A separate 10-year, $539,465 loan will help the company finance improvements and additions to its equipment at the facility. The interest rate on that loan will be set at 2 percent.

The company expects to create about eight new jobs within the next three years following the expansion project.

Warner also said the U.S. Small Business Administration this week approved a request to decertify the state's Certified Development Corporation, which administers the SBA's CDC/504 loan program in the state. The small business loan program covers the cost of land and building purchases, facilities improvements and construction.

Earlier this year, the SBA issued new, more-stringent regulations regarding how the certified development corporations (CDCs) across the country can operate.

The new rules, which take effect in April, would require the corporations to pay for independent, third-party audits of its finances and loan portfolios. They would also have to employ at least one full-time staff member and corporation board members would not be allowed to serve on other boards and could be held personally liable in court for the corporation's transactions.

There are only six West Virginia businesses currently in the program. They owe about $3 million on their loans. No businesses have applied for a loan through the program in more than a year.

With little activity, Warner and other board members decided it was not worthwhile for the state to pay the cost of hiring staff and complying with the other recommendations. Last month, the corporation's board voted to dissolve the organization.

Dissolving the state corporation would not cut off the program to state businesses. The program's administration would transfer back to another regional economic development corporation.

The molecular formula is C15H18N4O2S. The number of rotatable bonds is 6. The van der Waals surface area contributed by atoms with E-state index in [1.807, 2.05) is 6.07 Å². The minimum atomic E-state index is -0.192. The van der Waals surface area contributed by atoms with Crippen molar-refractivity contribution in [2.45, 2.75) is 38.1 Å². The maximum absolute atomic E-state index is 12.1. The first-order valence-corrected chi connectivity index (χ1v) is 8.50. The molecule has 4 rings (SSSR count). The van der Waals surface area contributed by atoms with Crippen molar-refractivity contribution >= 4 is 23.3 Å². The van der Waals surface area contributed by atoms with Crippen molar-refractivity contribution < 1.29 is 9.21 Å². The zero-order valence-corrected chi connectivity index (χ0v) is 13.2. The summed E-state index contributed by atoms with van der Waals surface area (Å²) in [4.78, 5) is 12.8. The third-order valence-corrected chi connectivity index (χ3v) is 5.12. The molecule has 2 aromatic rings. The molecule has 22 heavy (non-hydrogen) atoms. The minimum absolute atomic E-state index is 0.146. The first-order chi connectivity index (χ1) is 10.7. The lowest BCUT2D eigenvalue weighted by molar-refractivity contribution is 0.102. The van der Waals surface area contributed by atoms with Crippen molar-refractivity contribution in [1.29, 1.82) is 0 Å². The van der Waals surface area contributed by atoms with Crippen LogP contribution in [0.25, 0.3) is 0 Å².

Contact writer Jared Hunt at business@dailymailwv.com or 304-348-4836.

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United Way worker says position rewarding http://www.charlestondailymail.com/article/20141120/DM01/141129892 DM01 http://www.charlestondailymail.com/article/20141120/DM01/141129892 Thu, 20 Nov 2014 18:05:56 -0500 By Charlotte Ferrell Smith Barbara Mallory gets thousands of requests for assistance and works with numerous agencies to fulfill any number of needs.

She answers an avalanche of telephone calls, takes work home and recently spent her day off trying to match needs with agencies offering help.

Mallory, information and referral specialist for United Way of Central West Virginia, loves her job.

"I wouldn't trade it for the world," Mallory said. "They would have to put me out. I truly feel I am where I am supposed to be. We get thousands of requests and get calls daily."

From September through December, much of her time is devoted to the Christmas Bureau as she works with 26 agencies to meet the needs of families during the holiday season. Some agencies serve as application sites and some provide toys, food or clothing or a combination of those items. Filtering applications through the Christmas Bureau puts an end to duplications and allows more families to receive assistance through participating agencies, churches and other organizations.